Despite being four years older than Hulk Hogan, “Mr. Wonderful” Paul Orndorff was often referred to as “Hulk Jr.” due to his bodybuilder-worthy physique, which, of course, created tension between both men and led to Orndorff making an epic heel turn on the Hulkster in the mid 1980s. While he (unbelievably) never won anything more than several mid-card belts during his wrestling career, he was one of the biggest names in the wrestling scene in the 1980s, and rightfully so.
Now 68, Orndorff is in the WWE Hall of Fame, yet is one of those old-time wrestlers casual fans often mistake as having died years ago. He did have a substantial health scare seven years ago after he was diagnosed with cancer, but he’s since recovered, and even competed in an indie match last year! (As is often the case with men his age, it was a six-man tag team match.)
9. Ric Flair
Oh, you horrible internet users, you. Even before he cheated death late last year and made a successful recovery from his emergency surgery, one of the first search suggestions that would come up when searching for Ric Flair’s name on Google was “Ric Flair dead.” Obviously, he’s very much alive at 68-years-old, and since his recent medical problems were apparently a result of too many years living his gimmick, he recently announced that he’s finally quitting drinking.
Last year’s hospitalization was not the first time the Nature Boy had a close call with the Grim Reaper. In 1975, back when Flair was only 26, he was involved in a plane crash that took the life of the pilot, yet spared the lives of the wrestlers who were onboard. With his back broken in three places, Flair was told by doctors that his wrestling career was over, but we all know how that turned out. WOO!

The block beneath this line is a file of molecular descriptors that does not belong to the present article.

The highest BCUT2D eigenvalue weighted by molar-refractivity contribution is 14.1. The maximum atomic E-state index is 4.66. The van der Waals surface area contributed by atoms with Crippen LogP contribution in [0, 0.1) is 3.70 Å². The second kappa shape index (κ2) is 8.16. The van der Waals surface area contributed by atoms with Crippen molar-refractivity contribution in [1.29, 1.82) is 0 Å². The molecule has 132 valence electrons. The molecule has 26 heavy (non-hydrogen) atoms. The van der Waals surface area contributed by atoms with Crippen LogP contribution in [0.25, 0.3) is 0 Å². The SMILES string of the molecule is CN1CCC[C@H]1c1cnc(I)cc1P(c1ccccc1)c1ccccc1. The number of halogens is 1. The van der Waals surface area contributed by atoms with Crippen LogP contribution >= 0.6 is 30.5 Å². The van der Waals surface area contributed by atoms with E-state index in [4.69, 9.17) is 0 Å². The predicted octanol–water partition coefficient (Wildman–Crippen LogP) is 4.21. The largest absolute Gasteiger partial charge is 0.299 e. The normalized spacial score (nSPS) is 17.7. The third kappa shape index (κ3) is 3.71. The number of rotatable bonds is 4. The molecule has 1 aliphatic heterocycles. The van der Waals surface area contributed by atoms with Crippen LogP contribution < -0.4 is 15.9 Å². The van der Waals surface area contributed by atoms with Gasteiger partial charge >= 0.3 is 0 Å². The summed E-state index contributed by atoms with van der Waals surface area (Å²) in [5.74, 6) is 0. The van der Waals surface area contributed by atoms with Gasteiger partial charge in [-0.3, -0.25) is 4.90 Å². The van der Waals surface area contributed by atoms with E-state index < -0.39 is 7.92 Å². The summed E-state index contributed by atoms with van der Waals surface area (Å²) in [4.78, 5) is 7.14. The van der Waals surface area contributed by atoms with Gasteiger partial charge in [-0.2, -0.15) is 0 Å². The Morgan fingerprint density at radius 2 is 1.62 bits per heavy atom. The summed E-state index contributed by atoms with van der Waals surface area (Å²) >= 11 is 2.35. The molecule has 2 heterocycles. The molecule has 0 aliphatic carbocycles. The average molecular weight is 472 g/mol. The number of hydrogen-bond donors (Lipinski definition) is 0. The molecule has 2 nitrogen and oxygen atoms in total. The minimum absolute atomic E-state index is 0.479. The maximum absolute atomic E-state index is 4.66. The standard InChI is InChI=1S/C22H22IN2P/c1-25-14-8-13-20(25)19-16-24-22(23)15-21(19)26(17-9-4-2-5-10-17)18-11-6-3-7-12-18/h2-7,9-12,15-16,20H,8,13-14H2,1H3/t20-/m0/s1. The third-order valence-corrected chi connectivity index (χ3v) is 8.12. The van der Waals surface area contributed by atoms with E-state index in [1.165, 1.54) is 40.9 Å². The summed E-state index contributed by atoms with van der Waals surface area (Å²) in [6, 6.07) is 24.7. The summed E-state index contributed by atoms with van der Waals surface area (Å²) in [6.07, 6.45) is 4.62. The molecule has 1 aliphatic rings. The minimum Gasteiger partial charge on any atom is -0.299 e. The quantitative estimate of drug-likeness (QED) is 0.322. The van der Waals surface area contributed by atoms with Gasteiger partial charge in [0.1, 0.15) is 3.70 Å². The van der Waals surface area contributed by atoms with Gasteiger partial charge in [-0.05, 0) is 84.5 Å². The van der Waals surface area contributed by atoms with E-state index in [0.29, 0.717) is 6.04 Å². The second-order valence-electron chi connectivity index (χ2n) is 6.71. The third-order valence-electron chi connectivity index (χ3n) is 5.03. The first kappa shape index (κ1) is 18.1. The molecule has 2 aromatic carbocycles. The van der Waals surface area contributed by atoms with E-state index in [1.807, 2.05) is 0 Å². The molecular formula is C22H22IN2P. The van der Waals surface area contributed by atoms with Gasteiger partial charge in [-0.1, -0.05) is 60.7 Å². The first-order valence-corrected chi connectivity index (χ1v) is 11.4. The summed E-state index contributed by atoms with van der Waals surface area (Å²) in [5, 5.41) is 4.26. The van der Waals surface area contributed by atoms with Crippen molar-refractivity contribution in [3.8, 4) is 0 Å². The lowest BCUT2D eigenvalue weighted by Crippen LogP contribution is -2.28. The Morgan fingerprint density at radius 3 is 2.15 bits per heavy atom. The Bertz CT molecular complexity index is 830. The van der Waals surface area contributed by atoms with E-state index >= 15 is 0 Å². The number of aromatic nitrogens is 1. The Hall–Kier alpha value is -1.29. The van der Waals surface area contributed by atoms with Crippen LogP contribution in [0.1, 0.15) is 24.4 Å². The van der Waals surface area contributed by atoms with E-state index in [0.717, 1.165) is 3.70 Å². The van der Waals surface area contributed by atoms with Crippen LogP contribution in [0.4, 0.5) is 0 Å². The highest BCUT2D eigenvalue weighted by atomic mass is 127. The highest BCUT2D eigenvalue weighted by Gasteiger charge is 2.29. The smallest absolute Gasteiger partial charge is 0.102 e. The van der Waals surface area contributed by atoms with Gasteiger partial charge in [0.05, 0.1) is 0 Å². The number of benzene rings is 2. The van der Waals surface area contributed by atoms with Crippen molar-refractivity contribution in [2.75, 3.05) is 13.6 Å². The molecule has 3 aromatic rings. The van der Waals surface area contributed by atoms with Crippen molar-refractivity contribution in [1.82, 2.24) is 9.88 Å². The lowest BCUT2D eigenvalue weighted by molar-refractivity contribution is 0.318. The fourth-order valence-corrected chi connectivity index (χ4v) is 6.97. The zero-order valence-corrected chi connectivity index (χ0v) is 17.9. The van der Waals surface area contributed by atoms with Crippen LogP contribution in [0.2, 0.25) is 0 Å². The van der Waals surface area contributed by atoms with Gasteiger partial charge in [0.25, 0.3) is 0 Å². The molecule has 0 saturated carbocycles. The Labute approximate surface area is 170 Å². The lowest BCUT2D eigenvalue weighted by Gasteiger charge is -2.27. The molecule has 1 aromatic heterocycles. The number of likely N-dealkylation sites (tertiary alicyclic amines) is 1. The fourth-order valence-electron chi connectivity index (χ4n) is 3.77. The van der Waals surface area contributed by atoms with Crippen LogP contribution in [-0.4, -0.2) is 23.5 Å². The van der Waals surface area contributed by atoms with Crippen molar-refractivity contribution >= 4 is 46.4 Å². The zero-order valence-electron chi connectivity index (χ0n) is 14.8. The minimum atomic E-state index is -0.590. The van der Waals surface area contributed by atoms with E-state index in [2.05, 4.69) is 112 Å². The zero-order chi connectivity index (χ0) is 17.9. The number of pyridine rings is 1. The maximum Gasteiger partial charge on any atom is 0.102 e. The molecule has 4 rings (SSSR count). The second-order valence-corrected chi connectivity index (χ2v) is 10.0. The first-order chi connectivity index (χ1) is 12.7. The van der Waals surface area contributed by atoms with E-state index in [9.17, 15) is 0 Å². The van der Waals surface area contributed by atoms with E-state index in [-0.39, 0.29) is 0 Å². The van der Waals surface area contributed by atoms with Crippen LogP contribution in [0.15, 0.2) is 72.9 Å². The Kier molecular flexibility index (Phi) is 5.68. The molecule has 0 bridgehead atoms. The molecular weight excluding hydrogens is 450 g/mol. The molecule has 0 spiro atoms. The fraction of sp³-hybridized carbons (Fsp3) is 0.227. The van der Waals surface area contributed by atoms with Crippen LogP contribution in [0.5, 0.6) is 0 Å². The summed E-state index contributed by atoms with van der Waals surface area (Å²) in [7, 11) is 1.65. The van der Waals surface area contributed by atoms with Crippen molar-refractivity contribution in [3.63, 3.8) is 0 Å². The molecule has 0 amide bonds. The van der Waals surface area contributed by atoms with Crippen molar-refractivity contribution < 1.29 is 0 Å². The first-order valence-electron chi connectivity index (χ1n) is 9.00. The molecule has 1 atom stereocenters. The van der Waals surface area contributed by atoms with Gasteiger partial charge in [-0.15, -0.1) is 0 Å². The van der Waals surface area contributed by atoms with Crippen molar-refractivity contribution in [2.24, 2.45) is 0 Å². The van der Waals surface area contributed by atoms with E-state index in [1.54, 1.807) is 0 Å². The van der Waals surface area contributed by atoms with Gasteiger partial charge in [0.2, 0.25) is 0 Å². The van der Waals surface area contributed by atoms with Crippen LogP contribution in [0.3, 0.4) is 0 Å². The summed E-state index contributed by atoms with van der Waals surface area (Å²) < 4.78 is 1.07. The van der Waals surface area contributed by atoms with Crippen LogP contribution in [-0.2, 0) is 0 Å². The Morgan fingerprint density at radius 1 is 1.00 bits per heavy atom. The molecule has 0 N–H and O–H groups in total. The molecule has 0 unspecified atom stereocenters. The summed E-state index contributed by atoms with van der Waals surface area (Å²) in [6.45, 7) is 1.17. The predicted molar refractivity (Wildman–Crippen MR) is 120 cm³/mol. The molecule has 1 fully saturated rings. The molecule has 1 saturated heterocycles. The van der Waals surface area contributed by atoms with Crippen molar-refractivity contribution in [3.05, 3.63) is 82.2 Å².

It wasn’t too long ago (November 2016) when Big Van Vader tweeted that doctors advised him he might have only two years to live, due to congestive heart failure that was supposedly a result of his careers in college (and briefly, pro) football and professional wrestling. That sparked a groundswell of support from fans who wanted WWE to induct him into the Hall of Fame while he’s still alive, and while we continue waiting for that induction, the good thing is that Vader, who’s now 62, is still with us.
We will, however, take issue with the fact that despite those stern medical warnings, Vader is still actively wrestling. Last April, Vader had notably collapsed during a Japanese show celebrating Tatsumi Fujinami’s 45th year in the business, and while it appears to have been due to the fact he was dropped on his head during a six-man tag match, it’s definitely worrisome that he remains determined to compete, even with his older age and health issues.
7. Dominic DeNucci